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ANGUS CAMPBELL 55 1951 With G. Belknap. Political party identification and attitudes toward foreign policy. Public Opinion Q. 15~4) :601-23. 1952 With R. L. Kahn. The People Elect a President. Ann Arbor: Survey Research Center, University of Michigan. 73 pp. 1953 Administering research organizations. Am. Psychol., 8:225 -30. With G. Gurin and W. E. Miller. Political issues and the vote: No- vember, 1952. Am. Poll Sci. Rev., 47:359-85. With G. Gurin and W. E. Miller. Television and the election. Sci. Am., 188:46-48. With G. Katona. The sample survey: A technique for social science research. In: Research Methods in the Behavioral Sciences, ed. L. Festinger and D. Katz, pp. 15-55. New York: Dryden Press. 1954 With G. Gurin and W. E. Miller. The electoral switch of 1952. Sci. Am., 190:31-36. With G. Gurin and W. E. Miller. The Voter Decides. Evanston, Ill.: Row, Peterson and Company. 242 pp. 1955 1956 Return to normalcy? New Repub., 133: 11-13. 1956 With H. Cooper. Group Di;Jerences in Attitudes and Votes. Ann Arbor: Survey Research Center, University of Michigan. 149 pp. The case of the missing democrats. New Repub., 133: 12-15. 1957 With W. E. Miller. The motivational basis of straight and split ticket voting. Am. Poll Sci. Rev., 51:293-312. 1958 The political implications of community identification. In: Ap- proaches to the Study of Politics, pp. 318-28. Evanston, Ill.: North- western University Press.
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56 BIOGRAPHICAL MEMOIRS With D. E. Stokes and W. E. Miller. Components of electoral deci- sion. Am. Poll Sci. Rev., 51:367-87. 1959 With D. E. Stokes. Partisan attitudes and the presidential vote. In American Voting Behavior, ed. E. Burdick and Brodbeck. Glencoe Ill.: The Free Press. 1960 With P. E. Converse, W. E. Miller, and D. E. Stokes. The American Voter New York: John Wiley & Sons. 573 pp. With S. Rokkan. Citizen participation in political life: Norway and the United States of America. Int. Soc. Sci. }.,12:69-99 (English em.; 78 -1 1 2 (French em.. With P. E. Converse. Political standards in secondary groupings. In: Group Dynamics: Research and Theory (2d ed.), ed. D. Cart- wright and A. Zander, pp.300-18. Evanston, Ill.: Row, Peterson and Co. With H. Cooper. The votes of population groups. In: Politics 1960, ed. F. Carney and F. Way, Jr., pp. 39-52. San Francisco: Wads- worth Company. Surge and decline: A study of electoral change. Public Opinion Q., 24:686-88. 1961 With P. E. Converse, W. E. Miller, and D. E. Stokes. Stability and change in 1960: A reinstating election. Am. Poll Sci. Rev., 55:269-80. With H. Valen. Party identification in Norway and the United States. Public Opinion Q., 25:505-25. 1962 The passive citizen. Acta Sociol., 6:9-21. Social and psychological determinants of voting behavior. In: Poli- tics of Age, ed. W. Donohue and C. Tibbits, pp. 31-46. Ann Arbor: University of Michigan Press. Recent developments in survey studies of political behavior. In: Essays on the Behavioral Study of Politics, ed. A. Ranney, pp. 31- 46. Urbana: University of Illinois Press.
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ANGUS CAMPBELL 57 Prospects for November. New Repub., October 8:13-15. Has television reshaped politics? Columbia Journalism Rev., 2: 10- 13. 1964 Who are the non-voters? New Soc., January 16: 11-12. Voters and elections: Past and present. I. Politics, 26:745-57. With W. C. Eckerman. Public Concepts of the Values and Costs of Higher Education. Ann Arbor: Survey Research Center, University of Michigan. 138 pp. 1966 With P. E. Converse, W. E. Miller, and D. E. Stokes. Elections and the Political Order New York: John Wiley & Sons. 385 pp. Interpreting the presidential victory. In: The National Election of 1964, ed. M. Cummings, pp. 256-81. Washington, D.C.: Brookings Institution. Recherche comparee sur la psychologie du votes. Rev. Fr. Sociol., 7:579-97. 1968 Civil rights and the vote for president. Psychol. Today, Febru- ary:26 - 31, 69. With H. Schuman. Racial attitudes in fifteen American cities. In: Supplemental Studies for The National Advisory Commission on Civil Disorders, pp.11 - 67. Washington, D.C.: U.S. Government Print- ing Office. How we voted and why. Nation, November 25:550-53. 1970 Some questions about the New Jerusalem. In: Data Bases, Computers, and the Social Sciences, ed. R. L. Bisco, pp. 42-51. New York: Wiley-Interscience. Problems of staff development in social research organizations. Int. Soc. Sci. J., 22~2~:214-25 (English em.; 236-47 (French em.. 1971 Social accounting in the 1970's. Mich. Bus. Rev., 23:2-7. Politics through the life cycle. Gerontologist, l l (Part b: 112-17 .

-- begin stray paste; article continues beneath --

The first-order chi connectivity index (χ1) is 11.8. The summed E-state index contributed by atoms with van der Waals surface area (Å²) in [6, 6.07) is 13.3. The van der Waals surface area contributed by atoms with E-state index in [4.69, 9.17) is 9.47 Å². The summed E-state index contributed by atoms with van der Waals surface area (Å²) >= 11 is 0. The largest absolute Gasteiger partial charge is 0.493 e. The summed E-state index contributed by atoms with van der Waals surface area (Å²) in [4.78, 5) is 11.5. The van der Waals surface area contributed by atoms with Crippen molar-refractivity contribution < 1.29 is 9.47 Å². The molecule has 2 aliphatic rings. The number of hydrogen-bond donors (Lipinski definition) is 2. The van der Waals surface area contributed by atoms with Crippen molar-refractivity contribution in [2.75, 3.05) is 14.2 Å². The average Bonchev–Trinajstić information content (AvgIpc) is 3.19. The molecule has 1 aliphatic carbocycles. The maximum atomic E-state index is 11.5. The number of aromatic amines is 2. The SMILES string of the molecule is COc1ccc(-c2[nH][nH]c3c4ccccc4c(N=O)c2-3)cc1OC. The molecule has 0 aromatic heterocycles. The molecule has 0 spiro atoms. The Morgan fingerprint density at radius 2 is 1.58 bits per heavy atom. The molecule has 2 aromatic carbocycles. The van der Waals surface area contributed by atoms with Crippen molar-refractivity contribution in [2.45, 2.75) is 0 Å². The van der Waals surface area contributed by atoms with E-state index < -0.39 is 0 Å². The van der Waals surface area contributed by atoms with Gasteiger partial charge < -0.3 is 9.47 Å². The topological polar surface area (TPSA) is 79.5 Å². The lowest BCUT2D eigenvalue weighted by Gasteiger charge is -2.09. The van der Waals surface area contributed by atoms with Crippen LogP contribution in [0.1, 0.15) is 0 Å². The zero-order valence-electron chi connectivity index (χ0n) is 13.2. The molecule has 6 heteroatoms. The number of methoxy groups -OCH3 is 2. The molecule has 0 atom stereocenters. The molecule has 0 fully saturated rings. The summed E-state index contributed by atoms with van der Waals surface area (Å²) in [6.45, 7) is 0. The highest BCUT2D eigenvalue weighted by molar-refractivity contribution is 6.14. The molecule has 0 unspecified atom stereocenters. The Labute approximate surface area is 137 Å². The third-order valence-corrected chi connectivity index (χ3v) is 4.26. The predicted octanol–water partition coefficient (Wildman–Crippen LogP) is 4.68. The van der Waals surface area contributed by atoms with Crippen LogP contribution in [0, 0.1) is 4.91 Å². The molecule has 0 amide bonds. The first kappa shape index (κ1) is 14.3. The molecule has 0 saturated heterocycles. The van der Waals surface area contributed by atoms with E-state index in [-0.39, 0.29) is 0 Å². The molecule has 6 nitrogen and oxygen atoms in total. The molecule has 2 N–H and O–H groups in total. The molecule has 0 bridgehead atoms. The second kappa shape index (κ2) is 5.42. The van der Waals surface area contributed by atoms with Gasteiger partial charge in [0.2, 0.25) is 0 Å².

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58 BIOGRAPHICAL MEMOIRS White Attitudes Toward Black People. Ann Arbor: Survey Research Center, Institute for Social Research, University of Michigan. 1972 With P. E. Converse, eds. The Human Meaning of Social Change. New York: Russell Sage Foundation. 1974 Quality of life as a psychological phenomenon. In: Subjective Ele- ments of Well-being, ed. B. Strumpet, pp. 9-20. Paris: Organiza- tion for Economic Co-operation and Development. 1975 The American way of mating. Psychol. Today, May:37-43. 1976 Subjective measures of well-being. Am. Psychol., 31~2~:117-24. Women at home and at work. In: New Research on Women and Sex Roles, ed. D. G. McGuigan, pp. 112-23. Ann Arbor: Center for Continuing Education of Women, University of Michigan. With R. L. Kahn. Measuring the quality of life. In: Qualities of Life, pp. 163-87. Lexington, Mass.: Lexington Books. With P. E. Converse and W. L. Rodgers. The Quality of American Life: Perceptions, Evaluations, and Satisfactions. New York: Russell Sage Foundation. 1980 The Sense of Well-being in America: Recent Patterns and Trends. New York: McGraw-Hill.
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Representative terms from entire chapter: